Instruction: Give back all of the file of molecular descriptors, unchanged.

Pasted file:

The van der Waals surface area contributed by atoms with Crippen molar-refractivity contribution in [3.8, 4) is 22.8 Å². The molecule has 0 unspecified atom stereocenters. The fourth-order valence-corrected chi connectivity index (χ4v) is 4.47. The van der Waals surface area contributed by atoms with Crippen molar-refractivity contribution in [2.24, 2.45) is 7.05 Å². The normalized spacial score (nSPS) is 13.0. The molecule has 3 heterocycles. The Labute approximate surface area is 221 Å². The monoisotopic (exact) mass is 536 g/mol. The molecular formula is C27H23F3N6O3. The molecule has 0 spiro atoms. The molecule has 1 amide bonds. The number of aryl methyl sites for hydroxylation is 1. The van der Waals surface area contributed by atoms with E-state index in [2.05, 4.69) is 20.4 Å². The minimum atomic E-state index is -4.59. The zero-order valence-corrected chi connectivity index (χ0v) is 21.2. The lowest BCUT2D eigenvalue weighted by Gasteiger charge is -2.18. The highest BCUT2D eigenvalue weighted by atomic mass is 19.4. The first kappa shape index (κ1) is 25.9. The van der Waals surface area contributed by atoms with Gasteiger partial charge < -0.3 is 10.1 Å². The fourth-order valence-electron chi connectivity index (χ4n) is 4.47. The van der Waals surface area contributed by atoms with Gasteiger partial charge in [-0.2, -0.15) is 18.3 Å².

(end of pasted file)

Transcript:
The van der Waals surface area contributed by atoms with Crippen molar-refractivity contribution in [3.8, 4) is 22.8 Å². The molecule has 0 unspecified atom stereocenters. The fourth-order valence-corrected chi connectivity index (χ4v) is 4.47. The van der Waals surface area contributed by atoms with Crippen molar-refractivity contribution in [2.24, 2.45) is 7.05 Å². The normalized spacial score (nSPS) is 13.0. The molecule has 3 heterocycles. The Labute approximate surface area is 221 Å². The monoisotopic (exact) mass is 536 g/mol. The molecular formula is C27H23F3N6O3. The molecule has 0 spiro atoms. The molecule has 1 amide bonds. The number of aryl methyl sites for hydroxylation is 1. The van der Waals surface area contributed by atoms with E-state index in [2.05, 4.69) is 20.4 Å². The minimum atomic E-state index is -4.59. The zero-order valence-corrected chi connectivity index (χ0v) is 21.2. The lowest BCUT2D eigenvalue weighted by Gasteiger charge is -2.18. The highest BCUT2D eigenvalue weighted by atomic mass is 19.4. The first kappa shape index (κ1) is 25.9. The van der Waals surface area contributed by atoms with Gasteiger partial charge < -0.3 is 10.1 Å². The fourth-order valence-electron chi connectivity index (χ4n) is 4.47. The van der Waals surface area contributed by atoms with Gasteiger partial charge in [-0.2, -0.15) is 18.3 Å².